[This is the first in a two-part series--Eds]
Every so often I have the weird feeling that even design insiders don't really know what industrial designers do. I?m not surprised that the public thinks of us as stylists, dealing with the veneer of an object, but I?m surprised to hear it from members of academia, design media, and the product-development community. So I wanted to pull back the curtain a bit on what life is really like for those of us who spend our days in the trenches, designing electronics.
Most of the time, people like me deal with what I call machine language -? not the archaic computer-speak of low-level programming, but the language of "how things are put together" and "what objects want to be." It is a hidden code of internal and external logic that is essential for the creation of a meaningful, useful, and beautiful object. As we pay more attention to design thinking; the make-up of an object; and its social, environmental, and economical impact, we are increasingly dealing with that innate reason behind the "thing"?the true DNA of the product.
Explaining this is a long story, so I will split this post in two? dealing with the internal machine language here, and the external, visual aspects later.
Unlike furniture, most of the products I deal with have "guts??-many parts, placed together in an enclosure, working in unison to provide people with various functions. Most of the technological innovation we see comes in the form of complex ?beings" that combine software, hardware, user-interface features, electric and electronics, protective skin and other stuff.
Every new project is a wonderful new riddle that presents many dilemmas:
- Manufacturing. Sourcing elements (bought off-the-shelf, modified, or developed from the ground up), assembly-line efficiency, human or machine labor, testing, quality assurance, and yield all play into the process.
- Interoperability. A fancy word for compatibility between various pieces, including communication, hardware and software synergy, and simple physical fit.
- Usability. The rational part of user-experience?cognitive psychology, ergonomics, demographics, and so on.
- Operational efficiency. Can the product be packed, shipped, and delivered effectively? Can it be maintained and serviced? Is it sustainable? Can it be recycled or disassembled easily?
- Business. Among the challenges: building a brand, winning customer loyalty, disrupting competitors, and arriving at the right time to market with the right price tag and the right strategic outlook on the world.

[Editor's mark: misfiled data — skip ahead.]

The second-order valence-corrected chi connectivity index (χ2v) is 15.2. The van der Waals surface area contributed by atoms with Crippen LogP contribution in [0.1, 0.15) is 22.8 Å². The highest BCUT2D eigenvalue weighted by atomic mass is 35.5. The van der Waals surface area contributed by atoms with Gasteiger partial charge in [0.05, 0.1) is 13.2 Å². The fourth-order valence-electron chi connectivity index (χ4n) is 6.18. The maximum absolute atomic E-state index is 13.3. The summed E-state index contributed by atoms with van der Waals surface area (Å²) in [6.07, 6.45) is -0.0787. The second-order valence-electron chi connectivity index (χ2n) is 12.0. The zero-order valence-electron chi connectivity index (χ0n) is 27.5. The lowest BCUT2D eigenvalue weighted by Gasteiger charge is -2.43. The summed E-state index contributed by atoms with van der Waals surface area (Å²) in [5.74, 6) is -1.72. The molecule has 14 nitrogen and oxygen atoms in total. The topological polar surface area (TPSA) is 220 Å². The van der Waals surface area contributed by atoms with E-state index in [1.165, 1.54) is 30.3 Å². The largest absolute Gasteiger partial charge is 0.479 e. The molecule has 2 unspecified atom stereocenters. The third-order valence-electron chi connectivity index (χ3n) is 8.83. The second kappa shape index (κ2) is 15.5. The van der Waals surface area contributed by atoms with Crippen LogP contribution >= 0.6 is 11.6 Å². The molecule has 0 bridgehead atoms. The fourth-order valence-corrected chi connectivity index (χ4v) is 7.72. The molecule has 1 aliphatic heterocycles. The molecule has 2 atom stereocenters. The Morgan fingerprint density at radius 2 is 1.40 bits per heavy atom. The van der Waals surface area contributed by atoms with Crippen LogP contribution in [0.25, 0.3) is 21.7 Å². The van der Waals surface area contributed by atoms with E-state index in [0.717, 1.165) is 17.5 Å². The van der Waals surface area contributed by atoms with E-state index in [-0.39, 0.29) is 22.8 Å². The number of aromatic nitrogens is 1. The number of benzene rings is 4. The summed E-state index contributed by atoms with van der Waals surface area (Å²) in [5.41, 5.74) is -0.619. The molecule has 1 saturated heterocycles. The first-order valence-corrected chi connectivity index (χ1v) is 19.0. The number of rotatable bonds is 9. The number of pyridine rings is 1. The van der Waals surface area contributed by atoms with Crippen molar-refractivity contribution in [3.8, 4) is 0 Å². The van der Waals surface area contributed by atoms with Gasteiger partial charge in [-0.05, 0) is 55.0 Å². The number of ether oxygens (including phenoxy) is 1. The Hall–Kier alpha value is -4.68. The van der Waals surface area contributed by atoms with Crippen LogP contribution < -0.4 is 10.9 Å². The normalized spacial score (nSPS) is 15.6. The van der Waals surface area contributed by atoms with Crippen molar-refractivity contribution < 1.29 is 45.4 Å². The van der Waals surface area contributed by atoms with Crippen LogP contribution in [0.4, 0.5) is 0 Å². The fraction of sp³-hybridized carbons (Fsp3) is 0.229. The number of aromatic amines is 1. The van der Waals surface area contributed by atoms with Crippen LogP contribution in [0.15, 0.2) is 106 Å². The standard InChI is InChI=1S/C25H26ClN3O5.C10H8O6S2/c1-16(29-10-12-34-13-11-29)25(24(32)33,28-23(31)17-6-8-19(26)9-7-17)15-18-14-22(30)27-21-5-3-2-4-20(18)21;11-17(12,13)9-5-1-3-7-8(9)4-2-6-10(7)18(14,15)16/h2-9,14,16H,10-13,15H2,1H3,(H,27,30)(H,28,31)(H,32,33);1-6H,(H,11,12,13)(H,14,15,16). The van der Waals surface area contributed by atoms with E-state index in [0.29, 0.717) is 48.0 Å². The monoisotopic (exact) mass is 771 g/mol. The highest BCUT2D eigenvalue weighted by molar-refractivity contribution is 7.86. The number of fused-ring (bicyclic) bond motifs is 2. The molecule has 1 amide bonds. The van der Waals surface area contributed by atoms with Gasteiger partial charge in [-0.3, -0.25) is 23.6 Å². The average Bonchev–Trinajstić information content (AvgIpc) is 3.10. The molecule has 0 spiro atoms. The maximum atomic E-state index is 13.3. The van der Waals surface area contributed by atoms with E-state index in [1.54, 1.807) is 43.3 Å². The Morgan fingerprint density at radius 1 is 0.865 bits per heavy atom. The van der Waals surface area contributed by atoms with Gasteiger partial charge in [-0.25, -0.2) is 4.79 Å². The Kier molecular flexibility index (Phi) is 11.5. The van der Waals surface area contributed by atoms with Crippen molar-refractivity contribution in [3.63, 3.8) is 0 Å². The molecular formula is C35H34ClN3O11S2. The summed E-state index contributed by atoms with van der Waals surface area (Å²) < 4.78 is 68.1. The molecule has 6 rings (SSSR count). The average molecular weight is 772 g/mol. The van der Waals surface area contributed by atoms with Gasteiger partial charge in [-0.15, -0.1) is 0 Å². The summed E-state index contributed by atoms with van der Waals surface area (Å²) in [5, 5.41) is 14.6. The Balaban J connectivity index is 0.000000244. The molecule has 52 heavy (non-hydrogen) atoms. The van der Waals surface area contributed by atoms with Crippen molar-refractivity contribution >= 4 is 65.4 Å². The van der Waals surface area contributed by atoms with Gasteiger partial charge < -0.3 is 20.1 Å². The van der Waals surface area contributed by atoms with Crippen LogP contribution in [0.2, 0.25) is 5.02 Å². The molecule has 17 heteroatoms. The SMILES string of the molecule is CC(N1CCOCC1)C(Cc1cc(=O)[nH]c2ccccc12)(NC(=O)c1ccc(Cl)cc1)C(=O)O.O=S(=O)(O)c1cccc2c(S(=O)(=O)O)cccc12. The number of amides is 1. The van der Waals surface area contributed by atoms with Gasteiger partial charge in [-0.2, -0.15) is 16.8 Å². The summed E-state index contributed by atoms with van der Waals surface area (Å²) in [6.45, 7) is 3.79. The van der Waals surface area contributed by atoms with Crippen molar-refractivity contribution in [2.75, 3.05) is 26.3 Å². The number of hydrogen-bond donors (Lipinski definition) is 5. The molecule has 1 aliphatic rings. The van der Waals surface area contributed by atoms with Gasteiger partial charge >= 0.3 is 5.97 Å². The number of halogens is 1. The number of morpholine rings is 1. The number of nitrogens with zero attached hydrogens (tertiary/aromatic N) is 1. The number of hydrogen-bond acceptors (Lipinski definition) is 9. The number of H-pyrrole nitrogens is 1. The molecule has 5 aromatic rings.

- Standards. Be it regulatory requirements, internal policies, or industry standards, every object made today has to stand up to and be qualified against a long list of rules.
- Cultural grounding. Is it new? Is it exciting? Is it beautiful? How do we make it lovable? Is it a good citizen?
To be effective as an industrial designer, you ought to be more than knowledgeable about such complexity " you are required to be reflective and capable of plotting the right balance and judgment between conflicting ideas. Designers" ability to solve these riddles is the glue that holds projects together.
What makes designers effective in solving such problems is their visual, visceral, three-dimensional perception rather than their cerebral capacities. That's a fact of life that is hard for many to accept. Designers don't just think about stuff, they play with stuff -- re-orienting components, dabbling with positioning statements, interacting with research data, and so on. Unreasonably, even chaotically, they doodle. There are many mishaps and just plain foolish ideas. Yet their thought process is always driven by sense of harmony, a guiding reason that organizes various functions and features in certain way. This effort is seeking to find the object's gestalt.
When we get the internal logic right, it seems incontrovertible: Suddenly the electronic engineers see the same logic as the programmers, the marketing team agrees with manufacturing, and sales guys actually want to sell the thing.
Let's not get carried away with this lovey-dovey feel. Serious tensions and conflicts still exist. Yet the main logic is the context for better conflict-resolution and fine-tuning of priorities. As we create this gestalt, we establish the internal machine language of the object. There is a reason why a power cord is placed here, why a button is there, and why some covers are easily opened and others are not.
The better that inner code is, the longer the object survives. The sustainable existence of an object is deeply related to its inherent harmony. Machine language that is clearer, purer, and more coherent and is the true driver behind the runaway success of iconic products from Dyson's vacuum cleaner to Apple's latest MacBook and classics such as Olivetti's Valentine typewriter.
If it isn't, the product just sucks!